I watched her for a few hours and knew I needed to paint her. Full of dignity and pride, she was a beautiful woman. I felt it was important to keep the baby bump exposed and drape her from the hip down. She stood, strong and elegantly for me, as I draped her majestically with a cloth commonly known in Bamenda, (in the northwest of Cameroon) as the ‘Ndop’. I felt it was important to express, or rather, with subtlety, imply her roots in the painting.

I was invited to exhibit my pieces at the commonwealth secretariat in London on December 6, 2011, to commemorate human rights week— with the theme of empowering women through art. This was one of the pieces chosen to be exhibited. Indeed, it was an honor to be there.

Then there was a call out for artists to submit their paintings for a BBC2 TV show titled ‘Show me the Monet’. I took a shot and entered ‘Rose’, which then, was one of my newer pieces.

A few months passed and I received a call informing me that I had made it through to Stage One Selection and ‘Rose’ was one of the artworks selected out of 3,000 entries, and now whittled down to 300 by art critics. Following this was Stage Two, where I was then called in for the audition day, which was a meeting to talk about myself, my work and my inspiration, etc.

A month after Stage Two audition day, I was called again and advised I was through to stage Three—the ‘hanging committee’; and I was one of the 150 selected for the ‘Show me the Monet hanging committee’…Whooohooo!!!!  I went for the TV interview and discussed the pieces with the three art critics. Now the piece was to be judged on three categories: the originality of the work, the technical skill of the artist, and the emotional response evoked by the work.  I recall the judges saying that the piece had emotional content and was original and at the time, they had valued the piece at over 4,000 pounds (the show was aired on Wednesday, July 18, 2012 at 3 p.m. on BBC2), but unfortunately I didn’t make it through to  the final stage—Stage Four—which was the exhibition and sales portion in which the final 80 who made the cut would have their works exhibited and possibly purchased by patrons.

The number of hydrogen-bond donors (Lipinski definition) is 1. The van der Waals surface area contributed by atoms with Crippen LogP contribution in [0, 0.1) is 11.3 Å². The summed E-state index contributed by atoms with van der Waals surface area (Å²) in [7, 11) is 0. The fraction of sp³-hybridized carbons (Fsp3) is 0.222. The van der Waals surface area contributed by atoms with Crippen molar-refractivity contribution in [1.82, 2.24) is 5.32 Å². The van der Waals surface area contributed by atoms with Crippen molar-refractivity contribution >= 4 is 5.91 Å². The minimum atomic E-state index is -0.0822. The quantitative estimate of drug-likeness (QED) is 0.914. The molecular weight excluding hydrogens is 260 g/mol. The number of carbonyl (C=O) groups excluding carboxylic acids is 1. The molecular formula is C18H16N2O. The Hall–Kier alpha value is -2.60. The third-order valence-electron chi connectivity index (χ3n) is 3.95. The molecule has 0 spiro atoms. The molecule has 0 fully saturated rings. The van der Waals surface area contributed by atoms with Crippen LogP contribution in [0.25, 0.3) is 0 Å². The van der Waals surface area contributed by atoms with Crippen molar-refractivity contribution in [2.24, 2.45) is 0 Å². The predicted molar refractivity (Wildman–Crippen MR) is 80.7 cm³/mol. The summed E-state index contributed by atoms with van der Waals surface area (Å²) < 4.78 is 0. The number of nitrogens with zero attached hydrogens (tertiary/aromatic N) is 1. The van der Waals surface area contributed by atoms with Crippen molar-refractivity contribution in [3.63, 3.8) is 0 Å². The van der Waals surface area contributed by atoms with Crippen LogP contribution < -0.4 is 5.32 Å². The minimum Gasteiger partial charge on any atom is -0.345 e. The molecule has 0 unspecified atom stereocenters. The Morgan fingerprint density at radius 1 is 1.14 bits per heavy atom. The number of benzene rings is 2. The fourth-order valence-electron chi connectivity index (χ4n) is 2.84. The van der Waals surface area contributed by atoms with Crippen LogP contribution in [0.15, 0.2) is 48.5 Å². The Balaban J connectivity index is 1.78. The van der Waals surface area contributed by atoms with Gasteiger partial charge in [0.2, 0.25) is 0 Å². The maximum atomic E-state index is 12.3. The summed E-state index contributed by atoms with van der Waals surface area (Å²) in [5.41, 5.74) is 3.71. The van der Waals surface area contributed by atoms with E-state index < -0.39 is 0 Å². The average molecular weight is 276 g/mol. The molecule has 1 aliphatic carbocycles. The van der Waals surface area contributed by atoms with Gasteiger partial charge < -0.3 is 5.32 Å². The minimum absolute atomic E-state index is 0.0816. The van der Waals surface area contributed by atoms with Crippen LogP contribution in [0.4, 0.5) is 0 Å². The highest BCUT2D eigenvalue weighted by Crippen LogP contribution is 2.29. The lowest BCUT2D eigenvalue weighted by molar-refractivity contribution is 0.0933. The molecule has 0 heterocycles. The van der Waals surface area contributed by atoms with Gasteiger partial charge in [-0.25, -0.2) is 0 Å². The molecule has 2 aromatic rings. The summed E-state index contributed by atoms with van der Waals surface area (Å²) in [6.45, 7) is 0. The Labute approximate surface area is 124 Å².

In retrospect, I realize that I didn’t defend my piece well enough when I was asked about the length of her cloth which flowed all the way to the ground and trailed behind her. Perhaps the judges did not understand what my intent was and what I was trying to portray and communicate with the long flowing skirt of the elegant African woman carrying a child. Indeed, it was my job to articulate my intent to the judges, but I had my work cut out for me because the Eurocentric judges may have lacked exposure to the intricacies of this kind of art, making any interpretation difficult to appreciate.

However, I was glad and honored to have made it to that stage of the competition and grateful for the airtime my painting got. There has been a gradual shift in consciousness in the West regarding art of African origin which has repositioned it from a mere cursory observation of the quaint and the bizarre, to serious qualitative and reflective art requiring deep scrutiny. However, there is still far more to be done. As an artist and relentless advocate of the African heritage and culture, I will continue to work tirelessly to effectively articulate African art so that it assumes the veneration and respect it deserves globally.

Art may be subjected to varied interpretations; after all beauty they say, is in the eye of the beholder. Some friends have interpreted the flowing gowns of African women in the attire they don, as symbolizing modesty, since the body of an African woman, powerful and imposing in its natural form supposedly exudes strong sexuality that captivates and allures. The big flowing gowns are said to temper that luxuriant power which is exuded with a cloth of modesty and leave her appearance unexceptional rather than flamboyant.

However, I interpret the traditional flowing gowns as reflecting grace and majesty. The abundance of material does not connote an understatement but a certain richness, like royalty.

What are your views on the painting? If you are in the neighborhood of Washington, DC  I will be exhibiting this piece at my 10th Anniversary Exhibition: The 40th Act – Part 2, at The University of the District of Columbia (UDC) from Tuesday December 3 through to Saturday December 7, 2019, at Gallery 42, Building 42, Room A-12. I will be available and happy to discuss ‘Rose’ and my other paintings on Tuesday from 5 p.m. to 8:30 p.m. and Saturday from 10 a.m. to 6:30 p.m. See you there!

Meet Shiri Achu and discuss ‘Rose’ at this event in Washington, DC.